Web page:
Want to explore Boston when your cruise ship stops at the Flynn (Black Falcon) Cruise Terminal for a Port of Call visit?
Port of Call visits typically give you about 8-10 hours in Boston - plenty of time to see many top historic and modern attractions due to the city's compact size.
For the ultimate convenience, choose a shore excursion tour designed specifically for cruise ship visitors. They pick you up close to the CruisePort, and are designed to make sure you're back in plenty of time to re-board your ship before departure.
You can book two of the most popular Boston shore excursion tours online, sometimes saving quite a lot compared with making reservations through your cruise ship or travel agent.
Alternately, you can easily explore on your own. Unlike some ports where getting into the nearest city can be a hassle, the Cruise Terminal is in Boston's trendiest waterfront neighborhood, and just a short walk from other top attractions such as the Freedom Trail.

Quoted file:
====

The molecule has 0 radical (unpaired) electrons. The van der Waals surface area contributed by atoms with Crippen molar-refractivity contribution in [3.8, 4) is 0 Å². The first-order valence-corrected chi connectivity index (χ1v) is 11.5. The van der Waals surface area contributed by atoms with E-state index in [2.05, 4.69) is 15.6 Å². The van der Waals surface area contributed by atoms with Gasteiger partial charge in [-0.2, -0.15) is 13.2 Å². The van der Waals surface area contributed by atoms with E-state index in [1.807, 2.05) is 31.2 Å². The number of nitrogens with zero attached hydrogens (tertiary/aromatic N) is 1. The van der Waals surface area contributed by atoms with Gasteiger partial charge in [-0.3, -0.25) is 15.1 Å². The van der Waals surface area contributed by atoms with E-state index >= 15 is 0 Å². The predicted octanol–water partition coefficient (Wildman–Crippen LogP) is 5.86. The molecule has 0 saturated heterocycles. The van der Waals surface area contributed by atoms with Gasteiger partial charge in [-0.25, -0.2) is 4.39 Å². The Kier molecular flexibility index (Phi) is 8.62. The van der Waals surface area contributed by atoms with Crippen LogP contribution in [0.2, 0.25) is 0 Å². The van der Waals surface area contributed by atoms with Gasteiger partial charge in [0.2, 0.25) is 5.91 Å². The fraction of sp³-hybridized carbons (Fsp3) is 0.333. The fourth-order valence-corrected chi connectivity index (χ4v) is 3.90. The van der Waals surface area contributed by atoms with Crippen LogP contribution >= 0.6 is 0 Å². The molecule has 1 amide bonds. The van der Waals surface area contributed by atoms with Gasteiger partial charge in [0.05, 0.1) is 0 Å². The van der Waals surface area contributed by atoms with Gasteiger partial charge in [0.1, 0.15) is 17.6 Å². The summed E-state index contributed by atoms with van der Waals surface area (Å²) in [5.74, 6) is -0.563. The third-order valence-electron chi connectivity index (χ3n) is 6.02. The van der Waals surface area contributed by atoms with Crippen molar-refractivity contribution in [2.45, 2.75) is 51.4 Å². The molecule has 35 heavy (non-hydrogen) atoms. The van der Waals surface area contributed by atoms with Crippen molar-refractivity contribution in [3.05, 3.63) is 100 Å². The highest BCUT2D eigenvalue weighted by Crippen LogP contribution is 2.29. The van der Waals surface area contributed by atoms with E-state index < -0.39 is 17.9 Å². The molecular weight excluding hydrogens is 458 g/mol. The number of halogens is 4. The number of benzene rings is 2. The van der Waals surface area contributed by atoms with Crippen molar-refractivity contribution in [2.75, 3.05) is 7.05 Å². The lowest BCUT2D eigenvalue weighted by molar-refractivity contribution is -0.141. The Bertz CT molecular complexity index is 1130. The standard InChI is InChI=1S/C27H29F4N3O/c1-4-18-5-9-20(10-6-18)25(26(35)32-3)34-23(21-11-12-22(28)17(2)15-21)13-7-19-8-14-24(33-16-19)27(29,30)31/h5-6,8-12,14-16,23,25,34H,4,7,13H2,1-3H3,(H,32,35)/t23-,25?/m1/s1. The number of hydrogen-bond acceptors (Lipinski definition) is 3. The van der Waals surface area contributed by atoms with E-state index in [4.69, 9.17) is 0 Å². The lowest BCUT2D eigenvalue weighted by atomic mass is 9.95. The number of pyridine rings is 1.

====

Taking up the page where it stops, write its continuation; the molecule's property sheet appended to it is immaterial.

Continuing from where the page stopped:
Here's a quick overview of Boston's shore excursion tours available for online booking, plus tips about what to see and do if you decide to head out on your own.
Top photo: Costumed tour guide next to the Freedom Trail in Faneuil Marketplace, a top Boston attraction, (c) Boston Discovery Guide
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Boston Shore Excursion Tours for Online Booking
Two Boston shore excursions are available for you to book online, and both give you an exciting way to tour Boston.
Choose the Hop On Hop Off Trolley Tour if you want an easy way to travel around the city at your own pace. You can easily spend the whole day traveling around the route and getting off to explore specific attractions or have lunch along the way.